Mental health issues such as depression and anxiety are real conditions and occur at high rates in males of all ages.
Men have high rates of various mental health issues. These include elevated rates of suicide and substance abuse, as well as low rates of mental health service engagement.
Males are four times more likely to commit suicide than females. Globally every minute a man dies by suicide, In Ireland 75% of suicides are in men. A common factor among those males at risk is the perceived (or real) rejection from mainstream society, leading to strong feelings of alienation and isolation.
Substance use too is a predominantly male problem, occurring at a rate of 3 to 1 in comparison to females. Research indicates that many men engage in substance abuse in response to stressful life transitions including unemployment and divorce. Indeed, many men report negative experience in family courts, where decreased custody and minimal visitation rights are the norm for Irish fathers.
This separation and loss can be soul-destroying for the men concerned, leaving them isolated and alienated from mainstream society. As such, substance abuse may be a maladaptive response to a malevolent situation.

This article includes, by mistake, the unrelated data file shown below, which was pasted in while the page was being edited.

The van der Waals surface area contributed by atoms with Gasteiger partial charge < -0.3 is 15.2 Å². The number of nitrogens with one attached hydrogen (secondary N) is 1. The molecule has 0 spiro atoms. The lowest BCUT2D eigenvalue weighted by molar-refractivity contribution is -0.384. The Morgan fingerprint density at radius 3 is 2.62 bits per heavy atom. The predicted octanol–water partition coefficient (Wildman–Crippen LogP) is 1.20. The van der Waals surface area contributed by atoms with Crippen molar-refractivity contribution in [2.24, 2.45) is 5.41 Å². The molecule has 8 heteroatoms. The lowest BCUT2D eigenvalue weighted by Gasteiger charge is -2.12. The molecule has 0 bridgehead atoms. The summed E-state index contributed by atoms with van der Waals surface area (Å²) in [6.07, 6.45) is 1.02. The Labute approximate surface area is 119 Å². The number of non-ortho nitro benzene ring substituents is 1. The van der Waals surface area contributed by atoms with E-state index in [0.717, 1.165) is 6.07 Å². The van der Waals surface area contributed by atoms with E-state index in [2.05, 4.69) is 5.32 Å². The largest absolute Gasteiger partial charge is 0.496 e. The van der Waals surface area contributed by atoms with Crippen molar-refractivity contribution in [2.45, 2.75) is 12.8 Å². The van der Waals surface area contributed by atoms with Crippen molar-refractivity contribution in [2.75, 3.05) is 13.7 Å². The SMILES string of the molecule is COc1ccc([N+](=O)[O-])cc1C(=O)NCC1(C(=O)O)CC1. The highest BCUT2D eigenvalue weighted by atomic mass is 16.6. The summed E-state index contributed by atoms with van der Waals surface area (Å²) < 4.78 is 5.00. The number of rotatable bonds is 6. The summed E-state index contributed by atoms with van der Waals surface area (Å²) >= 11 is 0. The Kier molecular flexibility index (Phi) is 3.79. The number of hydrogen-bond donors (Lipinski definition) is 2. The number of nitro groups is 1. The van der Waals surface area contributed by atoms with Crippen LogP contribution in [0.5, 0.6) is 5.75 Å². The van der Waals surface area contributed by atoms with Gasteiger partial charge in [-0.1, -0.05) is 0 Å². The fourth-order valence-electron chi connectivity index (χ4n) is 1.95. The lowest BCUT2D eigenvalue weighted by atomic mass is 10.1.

Evidence suggests that men are significantly less likely to use mental health services in response to a mental health issues in comparison with women. In other words, men who are suicidal, have low mood or are anxious or have substance abuse problems are much more likely to suffer in silence.
Formal mental health services are not always finely attuned to men’s needs, especially minority men. Indeed, these services can emphasize medication or talk-therapy alone and while both medication, talk therapy, mindfulness, meditation and exercise are very important tools in a path to recovery some men prefer action over words in the face of stressful situations.
This may explain the growing popularity of practical interventions such as "men’s sheds." These are physical spaces where isolated and lonely men can gather together for practical activities such as woodwork and repairs, while receiving valuable peer-support in the process.
Men’s mental health should be recognized as a social issue as much as a health issue, with attention paid to issues such as unemployment and familial disruption. We advocate for an increase in male-tailored options that respond to men’s unique mental health needs.
Don’t suffer in Silence
It’s OK not to be OK and it absolutely OK to ask for help
To speak with someone immediately, contact Pieta House on 1800 247 247 or The Samaritans on 116 123.
If life is in danger, call 112 or 999 or go directly to emergency services in your local Hospital